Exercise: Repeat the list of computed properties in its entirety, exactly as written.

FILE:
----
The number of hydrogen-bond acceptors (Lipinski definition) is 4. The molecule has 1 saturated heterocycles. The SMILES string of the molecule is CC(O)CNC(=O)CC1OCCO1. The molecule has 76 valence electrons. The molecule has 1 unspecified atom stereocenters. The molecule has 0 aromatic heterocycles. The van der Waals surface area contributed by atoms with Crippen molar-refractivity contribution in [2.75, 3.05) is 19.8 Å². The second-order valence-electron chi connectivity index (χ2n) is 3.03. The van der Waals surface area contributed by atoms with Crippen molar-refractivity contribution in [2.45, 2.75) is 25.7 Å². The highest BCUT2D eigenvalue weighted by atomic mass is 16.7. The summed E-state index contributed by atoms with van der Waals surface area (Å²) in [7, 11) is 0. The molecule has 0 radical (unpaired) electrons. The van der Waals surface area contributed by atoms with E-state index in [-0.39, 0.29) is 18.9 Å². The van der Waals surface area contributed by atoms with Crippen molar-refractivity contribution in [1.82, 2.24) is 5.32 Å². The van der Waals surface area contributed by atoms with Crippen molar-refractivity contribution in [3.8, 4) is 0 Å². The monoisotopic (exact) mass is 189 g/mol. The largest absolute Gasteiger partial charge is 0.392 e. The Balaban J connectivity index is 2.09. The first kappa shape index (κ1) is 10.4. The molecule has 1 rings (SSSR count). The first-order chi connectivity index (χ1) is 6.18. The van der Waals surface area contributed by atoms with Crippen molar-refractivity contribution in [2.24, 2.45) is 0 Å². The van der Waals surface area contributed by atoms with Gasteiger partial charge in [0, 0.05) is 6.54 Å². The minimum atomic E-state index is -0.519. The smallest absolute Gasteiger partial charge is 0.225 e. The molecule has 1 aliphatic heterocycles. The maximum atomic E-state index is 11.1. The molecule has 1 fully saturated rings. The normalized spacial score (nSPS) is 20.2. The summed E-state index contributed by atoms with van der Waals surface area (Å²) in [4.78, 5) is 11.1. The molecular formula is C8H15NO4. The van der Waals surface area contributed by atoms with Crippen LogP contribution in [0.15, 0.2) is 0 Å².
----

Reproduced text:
The number of hydrogen-bond acceptors (Lipinski definition) is 4. The molecule has 1 saturated heterocycles. The SMILES string of the molecule is CC(O)CNC(=O)CC1OCCO1. The molecule has 76 valence electrons. The molecule has 1 unspecified atom stereocenters. The molecule has 0 aromatic heterocycles. The van der Waals surface area contributed by atoms with Crippen molar-refractivity contribution in [2.75, 3.05) is 19.8 Å². The second-order valence-electron chi connectivity index (χ2n) is 3.03. The van der Waals surface area contributed by atoms with Crippen molar-refractivity contribution in [2.45, 2.75) is 25.7 Å². The highest BCUT2D eigenvalue weighted by atomic mass is 16.7. The summed E-state index contributed by atoms with van der Waals surface area (Å²) in [7, 11) is 0. The molecule has 0 radical (unpaired) electrons. The van der Waals surface area contributed by atoms with E-state index in [-0.39, 0.29) is 18.9 Å². The van der Waals surface area contributed by atoms with Crippen molar-refractivity contribution in [1.82, 2.24) is 5.32 Å². The van der Waals surface area contributed by atoms with Crippen molar-refractivity contribution in [3.8, 4) is 0 Å². The monoisotopic (exact) mass is 189 g/mol. The largest absolute Gasteiger partial charge is 0.392 e. The Balaban J connectivity index is 2.09. The first kappa shape index (κ1) is 10.4. The molecule has 1 rings (SSSR count). The first-order chi connectivity index (χ1) is 6.18. The van der Waals surface area contributed by atoms with Crippen molar-refractivity contribution in [2.24, 2.45) is 0 Å². The van der Waals surface area contributed by atoms with Gasteiger partial charge in [0, 0.05) is 6.54 Å². The minimum atomic E-state index is -0.519. The smallest absolute Gasteiger partial charge is 0.225 e. The molecule has 1 aliphatic heterocycles. The maximum atomic E-state index is 11.1. The molecule has 1 fully saturated rings. The normalized spacial score (nSPS) is 20.2. The summed E-state index contributed by atoms with van der Waals surface area (Å²) in [4.78, 5) is 11.1. The molecular formula is C8H15NO4. The van der Waals surface area contributed by atoms with Crippen LogP contribution in [0.15, 0.2) is 0 Å².